Python/CDAT for Earth Scientists: Tips and Examples


This is a collection of tips and examples on using Python in the earth sciences, with an emphasis on climate science. We focus solely on standard Python, Numerical Python, and the analysis and plotting routines in the Climate Data Analysis Tools (CDAT) suite. This collection of tips/examples is neither "official" nor comprehensive.

A note from June 2017: While a number of the tips on this site are still useful, this site hasn't really been updated much since the first decade of the 2000's. The community has also moved on: NumPy and not Numerical Python is the array package of choice and CDAT has become UV-CDAT. Python is also now at version 3. Some more recent Python-for-the-atmospheric sciences resources are available or listed at the PyAOS blog.

General Python references (some referenced herein) that have helped me include:

If you have any comments, questions, additions, and corrections for this page, please send me (Johnny Lin) email.

My Python Book Cover Image Advertisement: In 2012, I published the book A Hands-On Introduction to Using Python in the Atmospheric and Oceanic Sciences. If you're new to Python, you may find it useful!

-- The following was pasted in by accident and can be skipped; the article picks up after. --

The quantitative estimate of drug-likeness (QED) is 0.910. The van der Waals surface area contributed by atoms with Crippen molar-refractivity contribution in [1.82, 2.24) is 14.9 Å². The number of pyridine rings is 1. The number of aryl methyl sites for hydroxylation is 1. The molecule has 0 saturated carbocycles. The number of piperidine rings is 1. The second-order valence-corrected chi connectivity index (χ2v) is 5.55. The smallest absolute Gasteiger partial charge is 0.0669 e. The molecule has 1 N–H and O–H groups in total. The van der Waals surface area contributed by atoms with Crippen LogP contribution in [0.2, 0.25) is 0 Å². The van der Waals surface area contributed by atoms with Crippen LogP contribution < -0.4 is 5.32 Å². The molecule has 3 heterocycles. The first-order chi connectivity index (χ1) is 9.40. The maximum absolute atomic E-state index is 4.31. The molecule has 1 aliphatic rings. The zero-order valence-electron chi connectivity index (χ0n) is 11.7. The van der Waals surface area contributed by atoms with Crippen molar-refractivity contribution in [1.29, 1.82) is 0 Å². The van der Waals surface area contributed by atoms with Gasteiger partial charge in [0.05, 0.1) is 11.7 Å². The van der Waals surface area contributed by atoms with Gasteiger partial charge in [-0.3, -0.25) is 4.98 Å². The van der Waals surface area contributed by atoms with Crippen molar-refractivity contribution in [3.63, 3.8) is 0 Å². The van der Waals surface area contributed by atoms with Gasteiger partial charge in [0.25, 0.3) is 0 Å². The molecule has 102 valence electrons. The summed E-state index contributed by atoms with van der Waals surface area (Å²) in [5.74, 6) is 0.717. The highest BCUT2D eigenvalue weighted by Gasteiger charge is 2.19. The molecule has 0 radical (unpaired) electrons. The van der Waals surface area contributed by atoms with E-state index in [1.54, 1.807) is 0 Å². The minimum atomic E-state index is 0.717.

Array Manipulation


File Input/Output

General CDAT

Graphics: General

  • Has anyone written any front-ends to simplify graphing with CDAT?

Graphics: 2-D

Masked Arrays & Variables


Python Language

Acknowledgments: Dean Williams answered a zillion of my questions. Charles Doutriaux, Mike Steder, Alexis Zubrow provided help and guidance. Thanks to Ray Pierrehumbert for his support of this project. The inspiration for this page came from David Fanning's IDL Programming Tips and Tricks page, which is an amazing repository of knowledge for users of the IDL language. This work was carried out partially at the University of Chicago Climate Systems Center, funded by the National Science Foundation (NSF) Information Technology Research Program under grant ATM-0121028. Any opinions, findings and conclusions or recommendations expressed in this material are those of the author and do not necessarily reflect the views of the NSF.

Copyright © 2003-2005 Johnny Lin. Permission is granted to copy, distribute and/or modify this document under the terms of the GNU Free Documentation License, Version 1.2 or any later version published by the Free Software Foundation; with no Invariant Sections, no Front-Cover Texts, and no Back-Cover Texts. A copy of the license can be found here.

The Transparent copy of this document is located at

Valid HTML 4.01! Valid CSS! Updated: June 15, 2017 by Johnny Lin <email address>.